Despite the Hippodrome's versatility, it was not a financial success and by 1926 Wirth's had decided to seek the remodelling of the buildings as a picture palace. Plans for the work were completed by Henry Eli White in February 1927 for "Capitol Theatre Sydney Limited" and the same month Wirths wrote to the Sydney City Council requesting a "remodelling" of the building for its proposed new function. Henry White was a very experienced theatre designer and in 1927 visited America with Stuart Doyle, the managing director of Union Theatres Ltd., to review the latest developments in theatre design. Whilst in the United State, architect John Eberson was engaged to provide White with designs for the conversion of the Hippodrome. The plans for an atmospheric auditorium were very much like Eberson's Riviera at Omaha, Nebraska. The conversion involved remodelling the interior and raising the roof trusses to make room for the atmospheric ceiling and extended slope of the new gallery. In May 1927, the Sydney City Council approved Wirth's proposed alterations. The Capitol opened on 7 April 1928. In 1929 the theatre was fitted to screen talkies but by 1931-32 Greater Union was in financial difficulties with the Depression. In November 1932 the Capitol closed its doors.[2]

It re-opened in April 1933 screening second-rate movies. Maintenance economies gradually put machinery and lighting out of action and in 1945 all "unwanted" decoration including banners, tapestries and artificial foliage was stripped from the interiors. In 1972 the theatre lease was removed from Greater Union Theatres and awarded to Harry M. Miller for the production of Jesus Christ Superstar. At that time the atmospheric and ornamental fabric was removed. During the 1990s the lease was transferred to Ipoh Garden Developments Pty Ltd. At this time the Capitol Theatre underwent a detailed restoration and reconstruction to recover the original 1928 experience. It has now been returned to its original grandeur.[2][6]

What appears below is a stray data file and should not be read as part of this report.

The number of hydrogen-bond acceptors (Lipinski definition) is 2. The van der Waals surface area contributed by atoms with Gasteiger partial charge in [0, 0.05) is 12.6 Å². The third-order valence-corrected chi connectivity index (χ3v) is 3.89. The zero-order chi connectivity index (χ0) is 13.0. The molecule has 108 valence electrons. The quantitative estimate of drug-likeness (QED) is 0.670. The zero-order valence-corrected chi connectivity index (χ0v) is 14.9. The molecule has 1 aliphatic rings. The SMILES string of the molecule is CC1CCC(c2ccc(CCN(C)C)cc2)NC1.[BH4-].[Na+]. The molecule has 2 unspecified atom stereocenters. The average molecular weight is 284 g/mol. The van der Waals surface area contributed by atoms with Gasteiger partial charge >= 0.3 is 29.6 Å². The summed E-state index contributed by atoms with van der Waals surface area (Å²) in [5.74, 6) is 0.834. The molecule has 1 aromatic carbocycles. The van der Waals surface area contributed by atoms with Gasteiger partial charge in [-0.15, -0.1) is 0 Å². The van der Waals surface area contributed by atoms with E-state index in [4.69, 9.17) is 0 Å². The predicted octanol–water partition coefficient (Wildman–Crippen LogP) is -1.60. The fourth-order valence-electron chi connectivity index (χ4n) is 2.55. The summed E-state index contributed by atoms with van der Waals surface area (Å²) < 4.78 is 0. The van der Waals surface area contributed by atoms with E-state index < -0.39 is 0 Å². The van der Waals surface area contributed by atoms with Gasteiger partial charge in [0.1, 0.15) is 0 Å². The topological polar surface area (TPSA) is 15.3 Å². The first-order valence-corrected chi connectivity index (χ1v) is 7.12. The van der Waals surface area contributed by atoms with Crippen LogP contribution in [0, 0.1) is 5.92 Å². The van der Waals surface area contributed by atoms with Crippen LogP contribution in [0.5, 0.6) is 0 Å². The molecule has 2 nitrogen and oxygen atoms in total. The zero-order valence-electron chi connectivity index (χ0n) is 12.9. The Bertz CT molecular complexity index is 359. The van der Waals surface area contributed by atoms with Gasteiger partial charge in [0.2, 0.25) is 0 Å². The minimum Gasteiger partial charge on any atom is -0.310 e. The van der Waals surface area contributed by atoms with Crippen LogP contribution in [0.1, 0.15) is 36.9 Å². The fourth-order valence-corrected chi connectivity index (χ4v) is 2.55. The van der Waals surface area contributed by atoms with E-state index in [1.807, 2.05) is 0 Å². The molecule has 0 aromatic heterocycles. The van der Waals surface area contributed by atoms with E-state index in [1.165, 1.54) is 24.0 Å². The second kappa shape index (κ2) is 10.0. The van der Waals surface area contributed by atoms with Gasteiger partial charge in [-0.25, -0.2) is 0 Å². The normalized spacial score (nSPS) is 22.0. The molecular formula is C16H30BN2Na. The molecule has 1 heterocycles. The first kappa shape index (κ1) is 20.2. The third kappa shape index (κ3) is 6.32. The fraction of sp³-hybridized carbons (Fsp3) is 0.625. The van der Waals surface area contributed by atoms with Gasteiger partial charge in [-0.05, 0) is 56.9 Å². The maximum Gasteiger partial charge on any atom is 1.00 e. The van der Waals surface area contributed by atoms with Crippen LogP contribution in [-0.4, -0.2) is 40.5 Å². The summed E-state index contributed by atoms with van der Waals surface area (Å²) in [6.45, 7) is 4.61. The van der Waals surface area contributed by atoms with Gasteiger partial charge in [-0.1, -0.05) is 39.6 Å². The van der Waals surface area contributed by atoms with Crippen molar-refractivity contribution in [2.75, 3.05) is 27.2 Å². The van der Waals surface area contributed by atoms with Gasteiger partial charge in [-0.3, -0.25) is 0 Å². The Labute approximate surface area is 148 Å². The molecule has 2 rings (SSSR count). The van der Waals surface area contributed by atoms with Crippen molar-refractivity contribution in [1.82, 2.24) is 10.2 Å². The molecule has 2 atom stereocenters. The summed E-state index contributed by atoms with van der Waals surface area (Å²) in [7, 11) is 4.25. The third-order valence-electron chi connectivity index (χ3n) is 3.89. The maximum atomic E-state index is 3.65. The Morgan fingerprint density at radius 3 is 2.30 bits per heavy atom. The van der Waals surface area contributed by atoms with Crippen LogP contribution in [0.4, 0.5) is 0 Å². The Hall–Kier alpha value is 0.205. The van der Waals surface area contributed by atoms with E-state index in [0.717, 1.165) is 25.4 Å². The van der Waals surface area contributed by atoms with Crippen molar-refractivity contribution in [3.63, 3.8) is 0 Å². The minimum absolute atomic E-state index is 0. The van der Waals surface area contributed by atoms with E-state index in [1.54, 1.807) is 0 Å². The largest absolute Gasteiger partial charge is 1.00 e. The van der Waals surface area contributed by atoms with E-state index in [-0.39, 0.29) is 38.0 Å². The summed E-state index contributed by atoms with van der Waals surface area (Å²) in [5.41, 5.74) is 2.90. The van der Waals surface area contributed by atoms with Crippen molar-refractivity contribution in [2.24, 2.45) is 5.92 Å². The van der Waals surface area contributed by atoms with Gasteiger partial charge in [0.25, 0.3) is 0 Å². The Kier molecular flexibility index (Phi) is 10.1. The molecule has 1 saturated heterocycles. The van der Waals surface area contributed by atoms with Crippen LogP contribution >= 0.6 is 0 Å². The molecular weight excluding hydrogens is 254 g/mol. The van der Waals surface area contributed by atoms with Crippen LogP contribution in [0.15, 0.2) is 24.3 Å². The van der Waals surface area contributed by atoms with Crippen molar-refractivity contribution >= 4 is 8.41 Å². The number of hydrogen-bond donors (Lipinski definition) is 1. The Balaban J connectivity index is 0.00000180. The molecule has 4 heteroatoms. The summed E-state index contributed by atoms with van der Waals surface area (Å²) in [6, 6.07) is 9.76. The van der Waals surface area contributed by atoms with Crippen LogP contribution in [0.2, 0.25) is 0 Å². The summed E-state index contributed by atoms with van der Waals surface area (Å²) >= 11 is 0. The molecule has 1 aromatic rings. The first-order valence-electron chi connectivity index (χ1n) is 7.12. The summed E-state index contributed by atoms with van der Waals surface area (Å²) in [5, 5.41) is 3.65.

A brick building with stone cornices, strings and other dressings, ornamental terracotta capitals, spandrils, rosettes etc. with tiles panels and into which was later built an atmospheric type plaster and brick picture palace.[2][7]

The current theatre was designed by R. H. Broderick. It was intended as a hippodrome for arena theatre and featured stone cornices, terra-cotta capitals, rosettes and tiled panels. The architect Henry White turned the interior into a movie palace in 1927, creating the effect of an internal Italian garden or piazza. It also featured an internal imitation courtyard which is the only one surviving in Sydney. The building is listed on the Register of the National Estate.[8] The Capitol Theatre was an "atmospheric" picture palace for many years, but went through a dark period in the 1970s and 1980s. In 1995, Capitol Theatre underwent a massive two-year reconstruction costing over $30 million.[9]


As at 1 October 1997, the physical condition is excellent. The archaeological potential is low.[2]

Modifications and dates

  • 1893 - Belmore markets completed;
  • 1913-1917 - redevelopment and conversion to Hipporome;
  • 1927-1928 - conversion to Capitol theatre;
  • 1933 - 1972 - interiors gradually stripped;
  • 1972 - atmospheric and ornamental fabric removed and altered;
  • 1990s - restored and reconstructed.[2]


Since 1995, the following productions have opened in the capitol theatre:


Indicates current production